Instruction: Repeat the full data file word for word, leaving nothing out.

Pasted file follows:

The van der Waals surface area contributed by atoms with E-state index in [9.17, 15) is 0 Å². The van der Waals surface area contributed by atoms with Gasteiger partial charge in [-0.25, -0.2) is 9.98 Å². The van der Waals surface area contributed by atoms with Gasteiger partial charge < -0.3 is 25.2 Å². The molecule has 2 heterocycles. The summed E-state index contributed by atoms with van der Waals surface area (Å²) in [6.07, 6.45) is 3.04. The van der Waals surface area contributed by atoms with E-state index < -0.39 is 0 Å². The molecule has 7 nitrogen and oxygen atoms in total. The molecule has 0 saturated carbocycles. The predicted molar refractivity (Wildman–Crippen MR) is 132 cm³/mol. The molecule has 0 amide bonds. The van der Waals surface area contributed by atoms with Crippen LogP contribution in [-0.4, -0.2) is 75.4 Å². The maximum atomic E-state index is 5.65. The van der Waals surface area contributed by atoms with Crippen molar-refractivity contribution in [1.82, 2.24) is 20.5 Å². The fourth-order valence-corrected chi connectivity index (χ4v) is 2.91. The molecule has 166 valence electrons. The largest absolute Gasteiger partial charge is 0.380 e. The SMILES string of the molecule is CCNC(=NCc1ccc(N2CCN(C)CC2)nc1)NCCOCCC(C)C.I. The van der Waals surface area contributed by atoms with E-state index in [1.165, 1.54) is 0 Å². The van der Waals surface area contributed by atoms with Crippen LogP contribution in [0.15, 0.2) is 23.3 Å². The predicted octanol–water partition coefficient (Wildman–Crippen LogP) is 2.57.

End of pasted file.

The van der Waals surface area contributed by atoms with E-state index in [9.17, 15) is 0 Å². The van der Waals surface area contributed by atoms with Gasteiger partial charge in [-0.25, -0.2) is 9.98 Å². The van der Waals surface area contributed by atoms with Gasteiger partial charge < -0.3 is 25.2 Å². The molecule has 2 heterocycles. The summed E-state index contributed by atoms with van der Waals surface area (Å²) in [6.07, 6.45) is 3.04. The van der Waals surface area contributed by atoms with E-state index < -0.39 is 0 Å². The molecule has 7 nitrogen and oxygen atoms in total. The molecule has 0 saturated carbocycles. The predicted molar refractivity (Wildman–Crippen MR) is 132 cm³/mol. The molecule has 0 amide bonds. The van der Waals surface area contributed by atoms with Crippen LogP contribution in [-0.4, -0.2) is 75.4 Å². The maximum atomic E-state index is 5.65. The van der Waals surface area contributed by atoms with Crippen molar-refractivity contribution in [1.82, 2.24) is 20.5 Å². The fourth-order valence-corrected chi connectivity index (χ4v) is 2.91. The molecule has 166 valence electrons. The largest absolute Gasteiger partial charge is 0.380 e. The SMILES string of the molecule is CCNC(=NCc1ccc(N2CCN(C)CC2)nc1)NCCOCCC(C)C.I. The van der Waals surface area contributed by atoms with E-state index in [1.165, 1.54) is 0 Å². The van der Waals surface area contributed by atoms with Crippen LogP contribution in [0.15, 0.2) is 23.3 Å². The predicted octanol–water partition coefficient (Wildman–Crippen LogP) is 2.57.